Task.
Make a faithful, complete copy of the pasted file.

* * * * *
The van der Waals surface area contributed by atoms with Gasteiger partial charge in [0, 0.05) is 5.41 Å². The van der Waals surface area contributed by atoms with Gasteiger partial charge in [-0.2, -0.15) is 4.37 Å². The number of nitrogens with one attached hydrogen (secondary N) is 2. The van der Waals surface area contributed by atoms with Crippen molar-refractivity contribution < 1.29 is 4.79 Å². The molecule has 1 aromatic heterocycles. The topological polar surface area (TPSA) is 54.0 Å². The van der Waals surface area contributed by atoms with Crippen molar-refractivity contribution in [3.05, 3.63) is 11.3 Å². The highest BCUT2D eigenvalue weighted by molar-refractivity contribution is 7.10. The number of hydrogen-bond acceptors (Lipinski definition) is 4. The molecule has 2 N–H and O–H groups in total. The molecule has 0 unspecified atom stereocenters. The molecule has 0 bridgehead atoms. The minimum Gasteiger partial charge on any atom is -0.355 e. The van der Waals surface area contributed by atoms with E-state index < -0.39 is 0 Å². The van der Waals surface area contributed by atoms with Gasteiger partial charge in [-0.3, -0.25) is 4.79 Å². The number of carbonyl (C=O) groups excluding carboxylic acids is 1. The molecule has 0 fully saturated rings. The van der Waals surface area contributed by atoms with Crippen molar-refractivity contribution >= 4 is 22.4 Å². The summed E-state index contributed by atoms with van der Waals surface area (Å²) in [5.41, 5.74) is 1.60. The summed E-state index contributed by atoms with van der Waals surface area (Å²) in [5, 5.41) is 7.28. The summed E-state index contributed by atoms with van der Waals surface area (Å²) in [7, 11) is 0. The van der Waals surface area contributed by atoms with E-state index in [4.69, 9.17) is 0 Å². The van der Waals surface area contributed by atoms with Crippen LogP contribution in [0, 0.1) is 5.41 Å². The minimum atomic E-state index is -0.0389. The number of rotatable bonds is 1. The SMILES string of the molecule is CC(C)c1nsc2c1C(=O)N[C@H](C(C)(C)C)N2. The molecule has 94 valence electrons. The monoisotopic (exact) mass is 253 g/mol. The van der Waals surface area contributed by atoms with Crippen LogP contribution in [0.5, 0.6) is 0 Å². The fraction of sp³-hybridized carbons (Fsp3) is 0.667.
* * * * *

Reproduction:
The van der Waals surface area contributed by atoms with Gasteiger partial charge in [0, 0.05) is 5.41 Å². The van der Waals surface area contributed by atoms with Gasteiger partial charge in [-0.2, -0.15) is 4.37 Å². The number of nitrogens with one attached hydrogen (secondary N) is 2. The van der Waals surface area contributed by atoms with Crippen molar-refractivity contribution < 1.29 is 4.79 Å². The molecule has 1 aromatic heterocycles. The topological polar surface area (TPSA) is 54.0 Å². The van der Waals surface area contributed by atoms with Crippen molar-refractivity contribution in [3.05, 3.63) is 11.3 Å². The highest BCUT2D eigenvalue weighted by molar-refractivity contribution is 7.10. The number of hydrogen-bond acceptors (Lipinski definition) is 4. The molecule has 2 N–H and O–H groups in total. The molecule has 0 unspecified atom stereocenters. The molecule has 0 bridgehead atoms. The minimum Gasteiger partial charge on any atom is -0.355 e. The van der Waals surface area contributed by atoms with E-state index < -0.39 is 0 Å². The van der Waals surface area contributed by atoms with Gasteiger partial charge in [-0.3, -0.25) is 4.79 Å². The number of carbonyl (C=O) groups excluding carboxylic acids is 1. The molecule has 0 fully saturated rings. The van der Waals surface area contributed by atoms with Crippen molar-refractivity contribution >= 4 is 22.4 Å². The summed E-state index contributed by atoms with van der Waals surface area (Å²) in [5.41, 5.74) is 1.60. The summed E-state index contributed by atoms with van der Waals surface area (Å²) in [5, 5.41) is 7.28. The summed E-state index contributed by atoms with van der Waals surface area (Å²) in [7, 11) is 0. The van der Waals surface area contributed by atoms with E-state index in [4.69, 9.17) is 0 Å². The van der Waals surface area contributed by atoms with Crippen LogP contribution in [0, 0.1) is 5.41 Å². The minimum atomic E-state index is -0.0389. The number of rotatable bonds is 1. The SMILES string of the molecule is CC(C)c1nsc2c1C(=O)N[C@H](C(C)(C)C)N2. The molecule has 94 valence electrons. The monoisotopic (exact) mass is 253 g/mol. The van der Waals surface area contributed by atoms with Crippen LogP contribution in [0.5, 0.6) is 0 Å². The fraction of sp³-hybridized carbons (Fsp3) is 0.667.